Inpatient Drug Treatment Programs For Teens: How They Benefit You And Your Child

Are your children suffering from bullying or other hardships? Discover how counseling can help them overcome adversity and trauma.

Inpatient Drug Treatment Programs For Teens: How They Benefit You And Your Child

Inpatient Drug Treatment Programs For Teens: How They Benefit You And Your Child

22 September 2014
, Blog

Drug addiction most often starts during adolescence. According to Dr. Michael L. Dennis, chair of the Society for Adolescent Substance Abuse Treatment, 80-90% of those that end up with a drug dependency began using before the age of eighteen, with about half of them starting before they are fifteen. Studies further conclude that early intervention offers the best chance of lasting recovery. If you have a teen who struggles with a drug or alcohol dependency, you want to give them the very best in treatment, and one of the best options is an inpatient drug treatment facility. Understanding who can benefit and in what ways will help you make the best decision for your family.

Who Can Benefit From Inpatient Drug Treatment

It's important to recognize that most teens will try drugs and/or alcohol at some point and not succumb to addiction. Dr. Dennis claims that only 25% of those who experiment under the age of fifteen will develop some sort of dependency. There is hope for that 25%, though, as most teens do eventually recover when treated appropriately. Inpatient facilities are usually best for teens who have a long history of substance abuse, have tried unsuccessfully to recover through outpatient facilities, are at a high risk of relapse, have parent(s) who are also using, or those with additional psychiatric problems that would pose a challenge for the parent to manage as the teen recovers. They are also beneficial to the parent in a number of ways as this article examines. 

Benefits of Inpatient Treatment

1. Constant supervision. An inpatient facility like Olalla Recovery Centers provides the patient with 24/7 supervision, ensuring that they don't have access to drugs and alcohol. This is a critical time for your child as relapse can occur, particularly on the heels of detox. When your teen is monitored around the clock, there is less risk for them to contact a friend or other person they have a history of abusing with, or someone who can provide them with drugs.

2. Support system. In an inpatient facility, the teen is surrounded by people of similar challenges, addictions, etc. This provides the child with a strong sense of support, and they can draw strength from being around those that are more likely to sympathize with their addictions and other mental health issues.

3. Daily therapy. While your teen is in the early stages of recovery, he or she will need daily therapy to address coping skills and possible mental health issues like depression and anxiety. They will also learn about addiction and the recovery process as this helps them to understand what they are going through. Education and support from professionals and peers is critical during this time. The daily therapy is performed as a one-on-one with patient and therapist, in a group setting, or both. And it's always done in a nurturing and caring environment.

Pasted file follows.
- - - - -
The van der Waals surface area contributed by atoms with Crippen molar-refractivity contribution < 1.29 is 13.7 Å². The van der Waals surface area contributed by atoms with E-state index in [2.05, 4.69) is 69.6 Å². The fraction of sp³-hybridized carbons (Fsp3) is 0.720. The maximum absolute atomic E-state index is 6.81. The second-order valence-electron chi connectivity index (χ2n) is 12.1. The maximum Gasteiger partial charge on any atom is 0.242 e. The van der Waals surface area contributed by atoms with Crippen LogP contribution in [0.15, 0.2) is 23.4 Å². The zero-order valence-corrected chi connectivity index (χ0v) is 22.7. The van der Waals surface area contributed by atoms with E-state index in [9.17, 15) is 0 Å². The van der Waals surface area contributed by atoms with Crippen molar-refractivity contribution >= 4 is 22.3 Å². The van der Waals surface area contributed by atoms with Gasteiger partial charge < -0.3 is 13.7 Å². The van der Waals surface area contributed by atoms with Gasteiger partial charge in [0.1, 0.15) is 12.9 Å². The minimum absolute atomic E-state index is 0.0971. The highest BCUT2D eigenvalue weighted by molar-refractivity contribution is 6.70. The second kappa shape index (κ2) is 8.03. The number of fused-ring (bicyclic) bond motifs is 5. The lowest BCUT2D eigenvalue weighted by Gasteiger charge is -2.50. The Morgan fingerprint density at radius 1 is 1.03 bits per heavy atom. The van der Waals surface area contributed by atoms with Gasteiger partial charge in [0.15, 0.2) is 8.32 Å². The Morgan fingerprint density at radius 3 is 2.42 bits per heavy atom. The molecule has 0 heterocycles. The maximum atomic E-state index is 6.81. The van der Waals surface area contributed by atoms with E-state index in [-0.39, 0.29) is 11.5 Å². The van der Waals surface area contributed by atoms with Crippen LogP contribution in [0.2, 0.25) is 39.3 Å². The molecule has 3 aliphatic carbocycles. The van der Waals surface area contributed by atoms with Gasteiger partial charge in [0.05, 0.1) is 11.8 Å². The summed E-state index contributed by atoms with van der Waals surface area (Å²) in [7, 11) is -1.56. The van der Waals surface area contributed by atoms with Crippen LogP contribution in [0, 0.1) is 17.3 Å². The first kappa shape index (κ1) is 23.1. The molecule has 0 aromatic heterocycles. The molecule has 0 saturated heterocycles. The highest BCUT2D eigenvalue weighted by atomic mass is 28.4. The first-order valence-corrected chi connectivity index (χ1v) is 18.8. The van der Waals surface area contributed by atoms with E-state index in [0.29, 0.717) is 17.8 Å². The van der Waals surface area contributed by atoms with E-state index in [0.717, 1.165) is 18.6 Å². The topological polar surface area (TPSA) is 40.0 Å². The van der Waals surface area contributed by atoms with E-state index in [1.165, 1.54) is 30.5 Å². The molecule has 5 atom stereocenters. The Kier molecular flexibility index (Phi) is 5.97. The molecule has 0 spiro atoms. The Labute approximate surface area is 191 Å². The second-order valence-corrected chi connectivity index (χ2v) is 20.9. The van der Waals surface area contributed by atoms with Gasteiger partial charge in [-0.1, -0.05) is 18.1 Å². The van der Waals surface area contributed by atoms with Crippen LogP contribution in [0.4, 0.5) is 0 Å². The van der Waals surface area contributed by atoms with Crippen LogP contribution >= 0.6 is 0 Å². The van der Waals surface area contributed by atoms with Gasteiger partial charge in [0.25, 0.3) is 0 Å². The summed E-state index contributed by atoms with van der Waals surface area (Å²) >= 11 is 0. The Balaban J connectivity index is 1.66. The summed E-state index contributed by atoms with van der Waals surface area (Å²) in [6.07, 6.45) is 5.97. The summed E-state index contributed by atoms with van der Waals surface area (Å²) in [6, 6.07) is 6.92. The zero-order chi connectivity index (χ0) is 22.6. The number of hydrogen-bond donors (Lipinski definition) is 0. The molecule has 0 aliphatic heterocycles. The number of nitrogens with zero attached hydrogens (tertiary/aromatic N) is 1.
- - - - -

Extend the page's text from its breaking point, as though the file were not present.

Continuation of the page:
4. Avoidance of triggers. An inpatient facility removes your child from the outside environment (home and school) and any possible triggers for drug abuse. This includes things like stress, former friends, or anything else that could tempt them to use. When the teen is removed from these triggers, they are less likely to relapse and better able to learn coping strategies and life skills that will help them deal with temptations once their time at the facility is over.

5. Parental benefits. Although the love you have for your child is never-ending, the trust that was once there is likely damaged, albeit temporarily. In fact, your family dynamics and interactions have probably been quite turbulent lately, particularly if you have other children in the home. Siblings might feel resentful of the way the teen has been acting. They might begrudge how their brother or sister has been treated and given so much attention, making them feel left out or neglected. Inpatient treatment programs allow a time of brief reprieve where everyone can take a breath and recover. You can be at ease that your child is supervised and receiving the therapy they need, while you focus on your family's immediate needs as you work to rebuild the bonds between you and your loved ones.

About Me
Learning About Putting Kids In Counseling

Hello, my name is Nick. When my kids were growing up, they all suffered from different levels of bullying. The other kids would poke fun so often that my children didn't want to return to the playground at school. I decided to place them in counseling so they could learn coping skills. In the meantime, I worked with the school to end the bullying. The counseling sessions did the most good, however, as my children were able to let hurtful words roll off their backs. I hope to use this site to explore the benefits of placing kids in counseling.